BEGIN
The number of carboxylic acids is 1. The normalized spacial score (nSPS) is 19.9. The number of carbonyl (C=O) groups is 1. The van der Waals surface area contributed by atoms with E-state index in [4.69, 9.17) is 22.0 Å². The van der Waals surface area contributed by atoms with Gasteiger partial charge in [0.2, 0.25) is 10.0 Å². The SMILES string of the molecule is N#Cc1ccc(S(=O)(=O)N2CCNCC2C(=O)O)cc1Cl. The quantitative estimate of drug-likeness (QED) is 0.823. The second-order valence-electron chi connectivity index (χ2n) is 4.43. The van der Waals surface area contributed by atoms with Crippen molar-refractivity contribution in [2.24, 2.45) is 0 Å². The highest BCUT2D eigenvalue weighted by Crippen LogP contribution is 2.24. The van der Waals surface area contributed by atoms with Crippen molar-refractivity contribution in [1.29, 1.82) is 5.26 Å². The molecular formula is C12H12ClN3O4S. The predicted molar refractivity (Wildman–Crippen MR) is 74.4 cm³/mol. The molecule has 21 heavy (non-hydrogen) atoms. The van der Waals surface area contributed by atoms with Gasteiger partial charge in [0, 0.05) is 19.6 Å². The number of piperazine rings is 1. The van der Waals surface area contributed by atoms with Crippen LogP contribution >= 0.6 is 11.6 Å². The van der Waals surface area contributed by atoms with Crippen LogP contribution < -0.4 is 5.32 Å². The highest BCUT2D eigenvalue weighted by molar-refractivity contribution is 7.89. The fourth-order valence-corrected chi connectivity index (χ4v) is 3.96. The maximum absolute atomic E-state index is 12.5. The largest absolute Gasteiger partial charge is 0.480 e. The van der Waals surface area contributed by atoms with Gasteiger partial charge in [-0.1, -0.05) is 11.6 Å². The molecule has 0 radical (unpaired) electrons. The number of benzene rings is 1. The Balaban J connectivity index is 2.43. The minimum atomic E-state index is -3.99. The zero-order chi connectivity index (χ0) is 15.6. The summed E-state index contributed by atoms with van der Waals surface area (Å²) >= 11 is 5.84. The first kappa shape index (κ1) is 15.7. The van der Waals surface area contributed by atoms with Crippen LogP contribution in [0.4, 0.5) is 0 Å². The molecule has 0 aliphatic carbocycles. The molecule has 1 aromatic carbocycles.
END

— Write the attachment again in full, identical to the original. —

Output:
The number of carboxylic acids is 1. The normalized spacial score (nSPS) is 19.9. The number of carbonyl (C=O) groups is 1. The van der Waals surface area contributed by atoms with E-state index in [4.69, 9.17) is 22.0 Å². The van der Waals surface area contributed by atoms with Gasteiger partial charge in [0.2, 0.25) is 10.0 Å². The SMILES string of the molecule is N#Cc1ccc(S(=O)(=O)N2CCNCC2C(=O)O)cc1Cl. The quantitative estimate of drug-likeness (QED) is 0.823. The second-order valence-electron chi connectivity index (χ2n) is 4.43. The van der Waals surface area contributed by atoms with Crippen molar-refractivity contribution in [2.24, 2.45) is 0 Å². The highest BCUT2D eigenvalue weighted by Crippen LogP contribution is 2.24. The van der Waals surface area contributed by atoms with Crippen molar-refractivity contribution in [1.29, 1.82) is 5.26 Å². The molecular formula is C12H12ClN3O4S. The predicted molar refractivity (Wildman–Crippen MR) is 74.4 cm³/mol. The molecule has 21 heavy (non-hydrogen) atoms. The van der Waals surface area contributed by atoms with Gasteiger partial charge in [0, 0.05) is 19.6 Å². The number of piperazine rings is 1. The van der Waals surface area contributed by atoms with Crippen LogP contribution >= 0.6 is 11.6 Å². The van der Waals surface area contributed by atoms with Crippen LogP contribution < -0.4 is 5.32 Å². The highest BCUT2D eigenvalue weighted by molar-refractivity contribution is 7.89. The fourth-order valence-corrected chi connectivity index (χ4v) is 3.96. The maximum absolute atomic E-state index is 12.5. The largest absolute Gasteiger partial charge is 0.480 e. The van der Waals surface area contributed by atoms with Gasteiger partial charge in [-0.1, -0.05) is 11.6 Å². The molecule has 0 radical (unpaired) electrons. The number of benzene rings is 1. The Balaban J connectivity index is 2.43. The minimum atomic E-state index is -3.99. The zero-order chi connectivity index (χ0) is 15.6. The summed E-state index contributed by atoms with van der Waals surface area (Å²) >= 11 is 5.84. The first kappa shape index (κ1) is 15.7. The van der Waals surface area contributed by atoms with Crippen LogP contribution in [0.4, 0.5) is 0 Å². The molecule has 0 aliphatic carbocycles. The molecule has 1 aromatic carbocycles.